On Trucks and Whales and Didion

     I’ve always maintained that I am not much of a nonfiction reader – there are a few exceptions, namely memoirs or literary nonfiction written by writers – i.e. The Year of Magical Thinking by Joan Didion or Truman Capote’s In Cold Blood. I’m not much for train-wreck memoirs or celebrity biographies. Oh sorry – one more exception would be Columbine by Dave Cullen, a journalist who researched the tragedy for ten years before writing this brilliant book. Any teacher, parent, or just interested citizen would find this book heartbreaking, eye-opening, and definitely worthwhile. But where was I? Oh right I don’t like nonfiction…ha, ha. I guess when pressed, I do. But really I naturally gravitate towards fiction, towards stories. Towards beginnings, middles, and ends. Towards heroes and villains, towards a theme or a conflict or a plot, or hopefully all three. So now that our toddler (who happens to also be a boy) is exhibiting a strong preference for nonfiction, I am somewhat at a loss.  Seriously – he points and lunges his small body towards Trucks and Philemon Sturges’s I Love Trains (though this one has somewhat of a plot). He still doesn’t have many words but he grunts as hard as he can through his teeth “trck, trck” as he points to Baby Beep! Beep! He seems to prefer the mundane description of these objects to a story. How do I “read” some of these books aloud? Again, my voice sounds so monotonous. It’s hard to decide where to raise or lower your pitch when there is no real drama building. I kind of yearn to create a little drama between the blue and red truck in Trucks, but he’d sense it. Something about the simple descriptions both entertains and relaxes him.
     Since I’m steeped in nonfiction with our toddler, I scanned my daughter’s bookshelf to see what we may have been overlooking and found Big Blue Whale by Nicola Davies. Davies seems to be the Didion or Capote of literary nonfiction for children. A quick Google search reveals she’s actually also a British journalist and zoologist. She’s also a beautiful writer. Here’s a line from the beginning of the book: “Look into its eye. It’s as big as a teacup and as dark as the deep sea.” And so the descriptions and habits of these whales are explained throughout the book. The illustrations are also beautiful and do an excellent job of showing the scale (in comparison to humans) of these huge mammals. In the end she shows how in relation to the large sea, even the whales can seem small. Both the language and the poetic placement of the words on the page make this book easier to read than the ones on trucks. Maybe I’m also more interested in this content. But it’s easy and satisfying to sit down and read this book in its entirety. I remember hearing from someone once that Joan Didion intended for her memoir, The Year of Magical Thinking, to be read in one sitting. I don’t know if this is true or not (how can it be, really)….but if you’ve read this book, you can understand how this could be true. She uses so many poetic devices – strong imagery, repetition, and white spaces, that it would be a highly rewarding experience to read it all at once and be so satisfied, the way we are at the end of most children’s books…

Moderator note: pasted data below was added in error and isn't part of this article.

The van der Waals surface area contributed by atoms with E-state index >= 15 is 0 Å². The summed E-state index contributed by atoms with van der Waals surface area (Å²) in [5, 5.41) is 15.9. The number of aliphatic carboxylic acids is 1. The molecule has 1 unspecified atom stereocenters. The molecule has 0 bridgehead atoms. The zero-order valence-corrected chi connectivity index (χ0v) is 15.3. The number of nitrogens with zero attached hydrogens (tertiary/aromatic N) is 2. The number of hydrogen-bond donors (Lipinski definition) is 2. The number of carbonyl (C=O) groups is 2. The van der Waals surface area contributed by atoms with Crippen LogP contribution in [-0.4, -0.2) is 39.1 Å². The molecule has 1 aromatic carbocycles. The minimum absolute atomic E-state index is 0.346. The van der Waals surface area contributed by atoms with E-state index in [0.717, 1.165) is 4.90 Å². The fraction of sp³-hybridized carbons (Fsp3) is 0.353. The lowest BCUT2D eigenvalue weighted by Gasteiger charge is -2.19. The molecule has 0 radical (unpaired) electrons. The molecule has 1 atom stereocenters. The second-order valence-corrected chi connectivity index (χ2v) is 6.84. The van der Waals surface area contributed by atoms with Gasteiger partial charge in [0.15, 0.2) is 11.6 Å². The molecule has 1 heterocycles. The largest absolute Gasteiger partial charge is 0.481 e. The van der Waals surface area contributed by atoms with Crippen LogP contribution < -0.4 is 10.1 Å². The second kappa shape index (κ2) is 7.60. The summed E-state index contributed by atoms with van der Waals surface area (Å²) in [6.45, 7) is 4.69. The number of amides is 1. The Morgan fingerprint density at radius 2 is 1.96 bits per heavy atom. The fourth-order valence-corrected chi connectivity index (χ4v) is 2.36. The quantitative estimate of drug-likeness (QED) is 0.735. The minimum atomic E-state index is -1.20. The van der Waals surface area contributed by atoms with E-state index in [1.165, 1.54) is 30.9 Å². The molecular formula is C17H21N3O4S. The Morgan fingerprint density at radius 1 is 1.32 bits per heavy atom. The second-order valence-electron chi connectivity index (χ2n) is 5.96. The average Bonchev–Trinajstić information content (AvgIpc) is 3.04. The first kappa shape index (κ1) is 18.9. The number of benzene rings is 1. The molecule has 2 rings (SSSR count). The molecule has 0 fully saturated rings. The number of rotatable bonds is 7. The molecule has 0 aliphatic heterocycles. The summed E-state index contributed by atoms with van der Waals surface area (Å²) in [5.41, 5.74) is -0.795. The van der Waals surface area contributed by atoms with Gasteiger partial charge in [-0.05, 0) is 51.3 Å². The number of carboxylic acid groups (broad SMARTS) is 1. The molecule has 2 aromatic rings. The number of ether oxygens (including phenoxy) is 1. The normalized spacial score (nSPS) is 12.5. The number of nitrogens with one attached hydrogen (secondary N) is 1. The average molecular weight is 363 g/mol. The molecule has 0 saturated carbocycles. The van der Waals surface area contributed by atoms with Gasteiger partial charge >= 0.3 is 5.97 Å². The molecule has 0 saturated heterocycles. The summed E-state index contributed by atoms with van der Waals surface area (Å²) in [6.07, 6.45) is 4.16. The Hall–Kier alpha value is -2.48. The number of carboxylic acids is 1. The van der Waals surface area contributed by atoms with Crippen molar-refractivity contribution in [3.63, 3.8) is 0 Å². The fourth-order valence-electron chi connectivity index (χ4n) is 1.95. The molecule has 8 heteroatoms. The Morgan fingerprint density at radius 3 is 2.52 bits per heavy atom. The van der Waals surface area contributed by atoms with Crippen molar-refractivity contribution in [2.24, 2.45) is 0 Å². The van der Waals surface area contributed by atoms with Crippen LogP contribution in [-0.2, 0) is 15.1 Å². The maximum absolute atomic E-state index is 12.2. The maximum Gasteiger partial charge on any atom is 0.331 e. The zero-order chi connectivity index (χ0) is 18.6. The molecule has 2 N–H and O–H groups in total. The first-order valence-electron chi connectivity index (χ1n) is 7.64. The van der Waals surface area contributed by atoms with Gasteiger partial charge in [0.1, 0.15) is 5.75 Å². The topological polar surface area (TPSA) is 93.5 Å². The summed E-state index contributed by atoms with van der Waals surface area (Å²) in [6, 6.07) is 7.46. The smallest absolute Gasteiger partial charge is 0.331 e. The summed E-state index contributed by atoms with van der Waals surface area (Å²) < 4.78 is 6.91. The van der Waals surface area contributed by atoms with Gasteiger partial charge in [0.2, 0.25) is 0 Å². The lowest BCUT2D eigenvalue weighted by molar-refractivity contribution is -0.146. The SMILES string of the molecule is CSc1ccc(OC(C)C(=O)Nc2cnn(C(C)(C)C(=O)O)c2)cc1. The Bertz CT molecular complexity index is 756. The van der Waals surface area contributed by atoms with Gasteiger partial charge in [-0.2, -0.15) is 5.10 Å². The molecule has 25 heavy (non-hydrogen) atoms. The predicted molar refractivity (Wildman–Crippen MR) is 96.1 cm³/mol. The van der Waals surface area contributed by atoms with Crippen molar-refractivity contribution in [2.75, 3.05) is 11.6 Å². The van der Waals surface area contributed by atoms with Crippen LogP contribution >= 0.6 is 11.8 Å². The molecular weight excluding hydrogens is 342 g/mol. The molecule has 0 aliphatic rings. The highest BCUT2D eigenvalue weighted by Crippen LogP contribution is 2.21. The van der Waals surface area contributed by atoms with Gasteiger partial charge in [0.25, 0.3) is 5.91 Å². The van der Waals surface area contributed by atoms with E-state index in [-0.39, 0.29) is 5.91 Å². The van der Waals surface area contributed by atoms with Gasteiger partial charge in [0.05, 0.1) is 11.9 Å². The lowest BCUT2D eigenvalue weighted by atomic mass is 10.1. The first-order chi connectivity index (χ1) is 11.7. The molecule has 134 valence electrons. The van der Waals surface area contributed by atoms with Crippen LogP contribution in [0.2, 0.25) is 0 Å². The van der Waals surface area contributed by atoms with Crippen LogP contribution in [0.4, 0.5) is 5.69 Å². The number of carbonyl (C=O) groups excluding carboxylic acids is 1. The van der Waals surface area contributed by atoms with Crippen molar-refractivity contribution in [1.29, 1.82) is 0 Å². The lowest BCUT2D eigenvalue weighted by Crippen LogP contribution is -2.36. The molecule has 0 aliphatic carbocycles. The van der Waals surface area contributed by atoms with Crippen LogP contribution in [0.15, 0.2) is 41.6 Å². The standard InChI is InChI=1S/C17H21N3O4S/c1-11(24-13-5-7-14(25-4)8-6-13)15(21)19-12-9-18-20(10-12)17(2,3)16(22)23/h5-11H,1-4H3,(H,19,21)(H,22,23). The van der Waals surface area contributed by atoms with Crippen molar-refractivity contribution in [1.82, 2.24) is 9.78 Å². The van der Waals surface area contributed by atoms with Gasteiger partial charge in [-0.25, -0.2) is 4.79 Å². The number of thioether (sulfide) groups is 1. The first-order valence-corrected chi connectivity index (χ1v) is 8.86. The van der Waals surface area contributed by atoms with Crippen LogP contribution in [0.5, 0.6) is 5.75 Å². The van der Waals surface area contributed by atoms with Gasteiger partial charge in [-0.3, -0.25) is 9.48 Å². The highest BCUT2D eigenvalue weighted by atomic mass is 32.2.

Email this to someoneShare on FacebookShare on LinkedInPin on PinterestTweet about this on TwitterShare on StumbleUpon

Speak Your Mind

*